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“Any Wonder That White Supremacists Are Inspired By Him?” El Paso Native Mario Carrillo on Trump’s Comments on Shooting Immigrants

 

Last night, the New York Times reported the following: President Trump “wanted the [border] wall electrified, with spikes on top that could pierce human flesh. After publicly suggesting that soldiers shoot migrants if they threw rocks, the president backed off when his staff told him that was illegal. But later in a meeting, aides recalled, he suggested that they shoot migrants in the legs to slow them down.”

The following is a statement from Mario Carrillo, Texas State Director of America’s Voice and an El Paso native:

The President of the United States is touting violence and normalizing the dangerous worldview of white supremacy. Is there any wonder that white supremacists are inspired by him?

Trump’s comments are not off-the-cuff remarks but reflective of a deeply-held and deeply destructive worldview that is the beating heart of his presidency. America is a nation of immigrants that have come seeking freedom, economic opportunity and the hope of a better life just as my family did. And immigrants have delivered just that and have made America the great nation it is. Until today. Now there is a direct line between Trump’s words, his view that migrants, and especially Latinos are less than human and real life incidents of terror.

Two months ago, a white supremacist traveled across Texas to my hometown of El Paso and killed 22 people and wounded two dozen more at a local Wal-Mart. It was no coincidence that a shooter concerned about a “Hispanic invasion” chose to terrorize this majority-Latino city nor that the violence took place as Trump fixated on refugees and asylum-seekers at the border. El Paso, and Latinos around the country, have lived in fear ever since and now it becomes more clear than ever that deep in his heart, the President sees migrants, Latinos, and their families as targets to be attacked, a menace to be met with violence. Instead of helping us heal, President Trump’s comments embolden more anti-immigrant and anti-Latino violence and keeps a target on our back.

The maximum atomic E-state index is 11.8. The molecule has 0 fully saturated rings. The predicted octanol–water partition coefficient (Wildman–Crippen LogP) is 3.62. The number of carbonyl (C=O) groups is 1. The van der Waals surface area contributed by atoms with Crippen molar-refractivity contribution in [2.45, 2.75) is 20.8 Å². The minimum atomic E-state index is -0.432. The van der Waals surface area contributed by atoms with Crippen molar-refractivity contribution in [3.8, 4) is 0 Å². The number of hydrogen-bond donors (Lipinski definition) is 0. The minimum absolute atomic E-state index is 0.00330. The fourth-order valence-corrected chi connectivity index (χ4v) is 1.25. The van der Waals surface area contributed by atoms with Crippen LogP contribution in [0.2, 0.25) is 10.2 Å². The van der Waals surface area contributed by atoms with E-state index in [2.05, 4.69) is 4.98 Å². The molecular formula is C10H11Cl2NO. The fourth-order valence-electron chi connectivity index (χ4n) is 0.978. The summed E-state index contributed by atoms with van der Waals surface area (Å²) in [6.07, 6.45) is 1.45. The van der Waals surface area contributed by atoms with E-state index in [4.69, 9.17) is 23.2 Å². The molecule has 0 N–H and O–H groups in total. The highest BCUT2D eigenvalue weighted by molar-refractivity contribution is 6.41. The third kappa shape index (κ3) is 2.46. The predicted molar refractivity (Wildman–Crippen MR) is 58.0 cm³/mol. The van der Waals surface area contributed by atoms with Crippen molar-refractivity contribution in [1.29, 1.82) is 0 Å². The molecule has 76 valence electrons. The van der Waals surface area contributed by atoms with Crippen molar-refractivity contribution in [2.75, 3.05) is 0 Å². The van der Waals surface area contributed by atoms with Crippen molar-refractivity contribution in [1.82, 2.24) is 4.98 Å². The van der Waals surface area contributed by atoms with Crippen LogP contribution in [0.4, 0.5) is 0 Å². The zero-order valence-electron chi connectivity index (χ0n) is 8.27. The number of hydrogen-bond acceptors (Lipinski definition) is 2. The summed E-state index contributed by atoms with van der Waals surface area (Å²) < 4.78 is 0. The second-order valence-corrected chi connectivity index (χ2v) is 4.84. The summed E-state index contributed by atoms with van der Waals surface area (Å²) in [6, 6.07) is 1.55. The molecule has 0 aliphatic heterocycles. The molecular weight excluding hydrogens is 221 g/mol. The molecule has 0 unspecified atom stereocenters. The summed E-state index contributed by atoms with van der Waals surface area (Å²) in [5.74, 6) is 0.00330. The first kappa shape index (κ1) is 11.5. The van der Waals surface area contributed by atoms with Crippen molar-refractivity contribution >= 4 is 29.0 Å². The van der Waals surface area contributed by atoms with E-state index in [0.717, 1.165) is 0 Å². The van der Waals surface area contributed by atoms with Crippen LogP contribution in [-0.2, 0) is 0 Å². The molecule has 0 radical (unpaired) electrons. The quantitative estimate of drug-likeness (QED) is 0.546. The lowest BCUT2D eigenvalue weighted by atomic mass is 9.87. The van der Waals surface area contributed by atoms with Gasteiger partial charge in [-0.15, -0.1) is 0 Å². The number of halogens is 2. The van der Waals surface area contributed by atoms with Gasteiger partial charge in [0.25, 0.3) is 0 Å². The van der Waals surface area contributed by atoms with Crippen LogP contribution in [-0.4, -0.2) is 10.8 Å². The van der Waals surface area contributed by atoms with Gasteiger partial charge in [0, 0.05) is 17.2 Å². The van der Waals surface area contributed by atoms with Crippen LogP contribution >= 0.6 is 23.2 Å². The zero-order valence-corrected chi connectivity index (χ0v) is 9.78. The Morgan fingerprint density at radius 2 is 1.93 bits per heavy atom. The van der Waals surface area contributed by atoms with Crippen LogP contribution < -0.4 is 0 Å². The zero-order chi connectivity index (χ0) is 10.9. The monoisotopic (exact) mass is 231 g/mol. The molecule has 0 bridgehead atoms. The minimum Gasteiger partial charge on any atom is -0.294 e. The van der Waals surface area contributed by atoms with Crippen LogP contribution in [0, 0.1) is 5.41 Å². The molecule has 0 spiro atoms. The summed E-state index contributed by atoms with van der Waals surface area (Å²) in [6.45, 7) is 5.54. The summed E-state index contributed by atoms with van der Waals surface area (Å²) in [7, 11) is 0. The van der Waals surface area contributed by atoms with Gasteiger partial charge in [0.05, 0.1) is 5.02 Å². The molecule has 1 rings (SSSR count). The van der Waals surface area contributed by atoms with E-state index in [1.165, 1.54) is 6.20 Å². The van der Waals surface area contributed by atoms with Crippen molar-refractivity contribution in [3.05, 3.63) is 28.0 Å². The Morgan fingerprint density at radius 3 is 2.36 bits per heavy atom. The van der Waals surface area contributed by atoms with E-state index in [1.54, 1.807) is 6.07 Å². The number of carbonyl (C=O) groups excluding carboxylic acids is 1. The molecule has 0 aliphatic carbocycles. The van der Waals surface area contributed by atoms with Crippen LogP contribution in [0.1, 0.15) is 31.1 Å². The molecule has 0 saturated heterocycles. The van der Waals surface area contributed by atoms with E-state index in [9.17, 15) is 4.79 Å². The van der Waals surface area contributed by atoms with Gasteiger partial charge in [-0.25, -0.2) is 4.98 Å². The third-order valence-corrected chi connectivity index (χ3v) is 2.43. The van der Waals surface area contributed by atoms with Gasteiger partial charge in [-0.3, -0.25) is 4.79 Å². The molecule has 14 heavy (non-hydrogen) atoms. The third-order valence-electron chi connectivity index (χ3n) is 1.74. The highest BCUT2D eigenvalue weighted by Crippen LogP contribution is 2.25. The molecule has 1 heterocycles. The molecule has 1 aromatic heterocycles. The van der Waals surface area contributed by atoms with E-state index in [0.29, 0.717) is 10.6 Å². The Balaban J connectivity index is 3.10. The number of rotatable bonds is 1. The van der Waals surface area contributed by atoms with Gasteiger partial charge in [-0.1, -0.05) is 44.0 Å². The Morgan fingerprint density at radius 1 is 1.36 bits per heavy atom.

Nearly a year ago, a white supremacist fixated on the ‘replacement theory’ killed 11 people at the Tree of Life synagogue in Pittsburgh after President Trump made the ‘migrant caravan’ his obsessive focus in the closing weeks of the midterm elections.

And of course, Trump’s language of punishing people and doing violence to immigrants isn’t just dangerous rhetoric that incites – they are ideas fundamental to the administration’s policies designed to keep out and kick out immigrants and people of color and their persistent attempts to stoke divides along racial and ethnic lines.

Our country is better than this dangerously erratic president who keeps contributing to a dangerous environment.